Transit companies.  The two colors were representative of the two bus companies.  In this circa
1972 photo, coach #519 is northbound on Woodward Ave between John R and Witherell.
[photo courtesy of the Scott Richards photo collection – used with permission]
After the new owners took over Dearborn Coach Co. in 1946, the decision was made to begin
standardizing the bus fleet with GM diesel buses.  Between 1947 and 1957, the company would
purchase 110 various-size models of GM 'Old-Look' diesel coaches
(#101-210).  In this GM
Truck & Coach promotional photo, Intertown Suburban Lines coach #140 — a 1954 GM Model
TDH-4512 — is headed west on Fort St. at Sixth while sporting the Intertown Suuburban colors.
[photo courtesy of the Samuel Braxton Jr. Bus Photo Collection]
Under Metropolitan Transit, forty-eight of the 40-foot long GM New Looks would be purchased
between 1962 and 1972, including ten that were leased from SEMTA.   In this August 1969
photo, Metro Transit coach #22 is laying-over on Shelby south of Michigan Ave. in downtown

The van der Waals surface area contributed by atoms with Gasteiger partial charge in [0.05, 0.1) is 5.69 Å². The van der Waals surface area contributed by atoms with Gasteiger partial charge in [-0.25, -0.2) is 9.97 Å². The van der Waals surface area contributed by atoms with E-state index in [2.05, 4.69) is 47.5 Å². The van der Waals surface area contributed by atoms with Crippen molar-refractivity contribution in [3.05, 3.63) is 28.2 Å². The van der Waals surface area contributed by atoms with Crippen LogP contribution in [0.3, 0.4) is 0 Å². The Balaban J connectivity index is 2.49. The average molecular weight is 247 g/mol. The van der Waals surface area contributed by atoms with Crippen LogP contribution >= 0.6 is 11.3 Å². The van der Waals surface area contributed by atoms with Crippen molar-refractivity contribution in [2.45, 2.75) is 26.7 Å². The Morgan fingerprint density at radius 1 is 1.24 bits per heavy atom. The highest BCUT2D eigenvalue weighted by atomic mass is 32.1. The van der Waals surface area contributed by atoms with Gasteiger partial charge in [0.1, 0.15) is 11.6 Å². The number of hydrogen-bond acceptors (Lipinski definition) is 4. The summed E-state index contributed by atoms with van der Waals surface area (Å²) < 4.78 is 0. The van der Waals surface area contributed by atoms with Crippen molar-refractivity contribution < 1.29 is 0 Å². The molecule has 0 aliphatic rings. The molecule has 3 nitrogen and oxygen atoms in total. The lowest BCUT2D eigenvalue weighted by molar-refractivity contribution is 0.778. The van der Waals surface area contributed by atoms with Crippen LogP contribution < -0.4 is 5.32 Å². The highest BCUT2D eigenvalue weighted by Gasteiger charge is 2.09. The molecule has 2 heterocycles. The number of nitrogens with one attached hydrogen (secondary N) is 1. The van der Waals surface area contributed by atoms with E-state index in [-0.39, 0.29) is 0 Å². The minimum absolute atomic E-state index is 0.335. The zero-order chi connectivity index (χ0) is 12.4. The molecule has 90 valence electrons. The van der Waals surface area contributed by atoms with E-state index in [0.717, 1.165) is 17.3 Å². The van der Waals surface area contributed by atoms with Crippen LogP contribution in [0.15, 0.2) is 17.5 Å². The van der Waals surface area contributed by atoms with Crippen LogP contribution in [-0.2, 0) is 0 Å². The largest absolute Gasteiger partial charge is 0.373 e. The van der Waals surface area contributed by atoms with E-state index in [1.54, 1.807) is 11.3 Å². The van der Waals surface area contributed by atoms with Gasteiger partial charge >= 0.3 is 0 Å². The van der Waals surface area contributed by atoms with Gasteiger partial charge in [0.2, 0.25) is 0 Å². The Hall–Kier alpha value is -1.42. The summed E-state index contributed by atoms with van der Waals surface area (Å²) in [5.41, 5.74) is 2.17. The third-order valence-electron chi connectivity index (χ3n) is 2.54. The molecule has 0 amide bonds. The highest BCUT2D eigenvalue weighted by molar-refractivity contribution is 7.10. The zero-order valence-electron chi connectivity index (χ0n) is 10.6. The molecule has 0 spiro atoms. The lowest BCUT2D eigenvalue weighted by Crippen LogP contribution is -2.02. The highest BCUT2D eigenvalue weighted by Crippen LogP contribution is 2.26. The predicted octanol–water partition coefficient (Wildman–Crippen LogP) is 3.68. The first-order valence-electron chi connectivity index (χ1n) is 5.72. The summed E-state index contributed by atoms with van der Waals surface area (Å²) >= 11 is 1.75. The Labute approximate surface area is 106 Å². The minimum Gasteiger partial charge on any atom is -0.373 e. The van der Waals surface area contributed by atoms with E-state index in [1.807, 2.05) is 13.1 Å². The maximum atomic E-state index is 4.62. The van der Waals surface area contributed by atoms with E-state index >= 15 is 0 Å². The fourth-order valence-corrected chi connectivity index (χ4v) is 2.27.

Detroit while working route #4A DETROIT-WESTLAND CENTER VIA CHERRY HILL.  Coach
#22 was one of five GM Model TDH-5303s
(#19-23)  delivered to Metro Transit in July 1966.
[photo courtesy of the Krambles-Peterson archive collection: G. Mac Sebree photo]
Coach #2018 — one of two TDH-4519s (#2018-2019) delivered in July 1967 — is seen here still
sporting its Ford blue oval logo a few years after the SEMTA take-over.  For a number of years,
FoMoCo chartered Metro Transit buses to transport tourists along the Ford Rouge Factory Tour
route from Greenfield Village, and also shuttled workers within the plant.  Notice that the GM
nameplate on these buses had been replaced by the coach number with the Ford logo bolted
along the side — more than likely an attempt to remove any identification associated with GM.
[Photo courtesy of MCA (Oct-Dec 2002 issue) used for educational purposes]